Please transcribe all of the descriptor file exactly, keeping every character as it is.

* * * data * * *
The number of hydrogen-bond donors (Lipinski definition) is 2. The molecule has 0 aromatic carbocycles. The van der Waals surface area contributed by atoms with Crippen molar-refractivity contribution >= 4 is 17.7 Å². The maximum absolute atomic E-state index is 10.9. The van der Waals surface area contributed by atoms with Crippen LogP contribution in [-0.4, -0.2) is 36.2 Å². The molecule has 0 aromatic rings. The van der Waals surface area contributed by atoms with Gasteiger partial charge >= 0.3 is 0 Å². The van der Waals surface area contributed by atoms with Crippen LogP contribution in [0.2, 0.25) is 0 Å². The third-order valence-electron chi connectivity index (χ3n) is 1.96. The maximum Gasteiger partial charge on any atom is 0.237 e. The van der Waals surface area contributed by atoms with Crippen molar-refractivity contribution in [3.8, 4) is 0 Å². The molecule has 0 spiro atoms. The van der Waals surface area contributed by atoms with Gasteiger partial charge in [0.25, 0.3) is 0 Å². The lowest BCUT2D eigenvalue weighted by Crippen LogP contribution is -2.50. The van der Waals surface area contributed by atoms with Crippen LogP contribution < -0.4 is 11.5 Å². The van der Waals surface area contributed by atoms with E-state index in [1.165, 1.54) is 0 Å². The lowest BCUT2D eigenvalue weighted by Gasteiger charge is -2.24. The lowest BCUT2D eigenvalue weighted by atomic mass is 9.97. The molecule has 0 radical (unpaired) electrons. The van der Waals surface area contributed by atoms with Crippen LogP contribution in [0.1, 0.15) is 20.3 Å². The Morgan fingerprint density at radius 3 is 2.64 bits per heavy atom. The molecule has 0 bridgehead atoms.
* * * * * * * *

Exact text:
The number of hydrogen-bond donors (Lipinski definition) is 2. The molecule has 0 aromatic carbocycles. The van der Waals surface area contributed by atoms with Crippen molar-refractivity contribution >= 4 is 17.7 Å². The maximum absolute atomic E-state index is 10.9. The van der Waals surface area contributed by atoms with Crippen LogP contribution in [-0.4, -0.2) is 36.2 Å². The molecule has 0 aromatic rings. The van der Waals surface area contributed by atoms with Gasteiger partial charge >= 0.3 is 0 Å². The van der Waals surface area contributed by atoms with Crippen LogP contribution in [0.2, 0.25) is 0 Å². The third-order valence-electron chi connectivity index (χ3n) is 1.96. The maximum Gasteiger partial charge on any atom is 0.237 e. The van der Waals surface area contributed by atoms with Crippen molar-refractivity contribution in [3.8, 4) is 0 Å². The molecule has 0 spiro atoms. The van der Waals surface area contributed by atoms with Gasteiger partial charge in [0.25, 0.3) is 0 Å². The lowest BCUT2D eigenvalue weighted by Crippen LogP contribution is -2.50. The van der Waals surface area contributed by atoms with Crippen LogP contribution < -0.4 is 11.5 Å². The van der Waals surface area contributed by atoms with E-state index in [1.165, 1.54) is 0 Å². The lowest BCUT2D eigenvalue weighted by Gasteiger charge is -2.24. The lowest BCUT2D eigenvalue weighted by atomic mass is 9.97. The molecule has 0 radical (unpaired) electrons. The van der Waals surface area contributed by atoms with Crippen LogP contribution in [0.1, 0.15) is 20.3 Å². The Morgan fingerprint density at radius 3 is 2.64 bits per heavy atom. The molecule has 0 bridgehead atoms.